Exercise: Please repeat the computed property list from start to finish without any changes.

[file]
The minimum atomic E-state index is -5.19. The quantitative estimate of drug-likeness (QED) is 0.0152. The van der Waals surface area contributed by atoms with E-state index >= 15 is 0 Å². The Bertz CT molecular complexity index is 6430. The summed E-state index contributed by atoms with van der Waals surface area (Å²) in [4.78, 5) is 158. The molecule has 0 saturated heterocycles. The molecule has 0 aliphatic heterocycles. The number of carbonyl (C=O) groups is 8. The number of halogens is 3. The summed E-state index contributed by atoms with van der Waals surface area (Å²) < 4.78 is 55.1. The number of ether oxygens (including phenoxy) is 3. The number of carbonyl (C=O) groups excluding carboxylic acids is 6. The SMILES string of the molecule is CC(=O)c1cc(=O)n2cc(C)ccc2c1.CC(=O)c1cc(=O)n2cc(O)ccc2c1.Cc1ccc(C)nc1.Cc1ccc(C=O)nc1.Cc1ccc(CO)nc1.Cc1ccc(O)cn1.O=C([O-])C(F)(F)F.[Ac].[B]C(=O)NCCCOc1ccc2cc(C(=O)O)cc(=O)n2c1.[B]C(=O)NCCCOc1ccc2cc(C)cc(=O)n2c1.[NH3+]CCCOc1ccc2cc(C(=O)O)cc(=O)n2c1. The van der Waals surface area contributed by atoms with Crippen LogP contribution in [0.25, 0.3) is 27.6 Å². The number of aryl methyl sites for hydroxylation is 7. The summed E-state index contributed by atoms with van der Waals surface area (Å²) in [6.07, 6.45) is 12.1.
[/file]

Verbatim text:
The minimum atomic E-state index is -5.19. The quantitative estimate of drug-likeness (QED) is 0.0152. The van der Waals surface area contributed by atoms with E-state index >= 15 is 0 Å². The Bertz CT molecular complexity index is 6430. The summed E-state index contributed by atoms with van der Waals surface area (Å²) in [4.78, 5) is 158. The molecule has 0 saturated heterocycles. The molecule has 0 aliphatic heterocycles. The number of carbonyl (C=O) groups is 8. The number of halogens is 3. The summed E-state index contributed by atoms with van der Waals surface area (Å²) < 4.78 is 55.1. The number of ether oxygens (including phenoxy) is 3. The number of carbonyl (C=O) groups excluding carboxylic acids is 6. The SMILES string of the molecule is CC(=O)c1cc(=O)n2cc(C)ccc2c1.CC(=O)c1cc(=O)n2cc(O)ccc2c1.Cc1ccc(C)nc1.Cc1ccc(C=O)nc1.Cc1ccc(CO)nc1.Cc1ccc(O)cn1.O=C([O-])C(F)(F)F.[Ac].[B]C(=O)NCCCOc1ccc2cc(C(=O)O)cc(=O)n2c1.[B]C(=O)NCCCOc1ccc2cc(C)cc(=O)n2c1.[NH3+]CCCOc1ccc2cc(C(=O)O)cc(=O)n2c1. The van der Waals surface area contributed by atoms with Crippen LogP contribution in [0.25, 0.3) is 27.6 Å². The number of aryl methyl sites for hydroxylation is 7. The summed E-state index contributed by atoms with van der Waals surface area (Å²) in [6.07, 6.45) is 12.1.